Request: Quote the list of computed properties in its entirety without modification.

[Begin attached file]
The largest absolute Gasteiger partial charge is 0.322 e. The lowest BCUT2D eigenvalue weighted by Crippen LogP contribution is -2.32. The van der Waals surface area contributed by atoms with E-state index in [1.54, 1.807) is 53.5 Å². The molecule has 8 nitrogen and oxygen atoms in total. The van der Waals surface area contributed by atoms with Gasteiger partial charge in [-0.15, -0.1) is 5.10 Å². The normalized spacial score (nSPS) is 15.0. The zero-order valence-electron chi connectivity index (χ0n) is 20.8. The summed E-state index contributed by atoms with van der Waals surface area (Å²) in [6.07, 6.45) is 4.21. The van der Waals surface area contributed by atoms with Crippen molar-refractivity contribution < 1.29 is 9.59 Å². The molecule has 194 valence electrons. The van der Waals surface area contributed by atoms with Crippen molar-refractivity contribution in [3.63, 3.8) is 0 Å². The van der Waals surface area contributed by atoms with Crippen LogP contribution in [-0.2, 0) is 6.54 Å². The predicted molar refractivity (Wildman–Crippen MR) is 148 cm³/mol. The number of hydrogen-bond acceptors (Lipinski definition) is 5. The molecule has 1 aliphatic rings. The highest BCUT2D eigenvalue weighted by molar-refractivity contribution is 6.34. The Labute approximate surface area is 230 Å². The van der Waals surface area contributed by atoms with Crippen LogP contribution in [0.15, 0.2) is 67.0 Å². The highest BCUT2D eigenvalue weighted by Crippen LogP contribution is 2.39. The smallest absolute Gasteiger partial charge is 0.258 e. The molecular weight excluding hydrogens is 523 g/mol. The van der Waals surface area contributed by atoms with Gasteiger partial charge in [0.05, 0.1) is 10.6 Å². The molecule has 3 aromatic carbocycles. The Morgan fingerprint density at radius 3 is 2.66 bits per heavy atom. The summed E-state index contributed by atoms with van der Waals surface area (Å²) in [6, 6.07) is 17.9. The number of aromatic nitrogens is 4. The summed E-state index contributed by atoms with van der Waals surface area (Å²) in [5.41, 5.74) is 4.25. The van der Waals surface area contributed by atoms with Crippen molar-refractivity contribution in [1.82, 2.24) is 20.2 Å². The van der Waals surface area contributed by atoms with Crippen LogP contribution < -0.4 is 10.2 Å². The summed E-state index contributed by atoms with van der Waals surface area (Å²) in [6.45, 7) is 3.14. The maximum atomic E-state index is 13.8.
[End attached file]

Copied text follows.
The largest absolute Gasteiger partial charge is 0.322 e. The lowest BCUT2D eigenvalue weighted by Crippen LogP contribution is -2.32. The van der Waals surface area contributed by atoms with E-state index in [1.54, 1.807) is 53.5 Å². The molecule has 8 nitrogen and oxygen atoms in total. The van der Waals surface area contributed by atoms with Gasteiger partial charge in [-0.15, -0.1) is 5.10 Å². The normalized spacial score (nSPS) is 15.0. The zero-order valence-electron chi connectivity index (χ0n) is 20.8. The summed E-state index contributed by atoms with van der Waals surface area (Å²) in [6.07, 6.45) is 4.21. The van der Waals surface area contributed by atoms with Crippen molar-refractivity contribution < 1.29 is 9.59 Å². The molecule has 194 valence electrons. The van der Waals surface area contributed by atoms with Crippen molar-refractivity contribution in [3.63, 3.8) is 0 Å². The van der Waals surface area contributed by atoms with Crippen LogP contribution in [-0.2, 0) is 6.54 Å². The predicted molar refractivity (Wildman–Crippen MR) is 148 cm³/mol. The number of hydrogen-bond acceptors (Lipinski definition) is 5. The molecule has 1 aliphatic rings. The highest BCUT2D eigenvalue weighted by molar-refractivity contribution is 6.34. The Labute approximate surface area is 230 Å². The van der Waals surface area contributed by atoms with Crippen LogP contribution in [0.15, 0.2) is 67.0 Å². The highest BCUT2D eigenvalue weighted by Crippen LogP contribution is 2.39. The smallest absolute Gasteiger partial charge is 0.258 e. The molecular weight excluding hydrogens is 523 g/mol. The van der Waals surface area contributed by atoms with Gasteiger partial charge in [0.05, 0.1) is 10.6 Å². The molecule has 3 aromatic carbocycles. The Morgan fingerprint density at radius 3 is 2.66 bits per heavy atom. The summed E-state index contributed by atoms with van der Waals surface area (Å²) in [6, 6.07) is 17.9. The number of aromatic nitrogens is 4. The summed E-state index contributed by atoms with van der Waals surface area (Å²) in [5.41, 5.74) is 4.25. The van der Waals surface area contributed by atoms with Crippen molar-refractivity contribution in [1.82, 2.24) is 20.2 Å². The van der Waals surface area contributed by atoms with Crippen LogP contribution < -0.4 is 10.2 Å². The summed E-state index contributed by atoms with van der Waals surface area (Å²) in [6.45, 7) is 3.14. The maximum atomic E-state index is 13.8.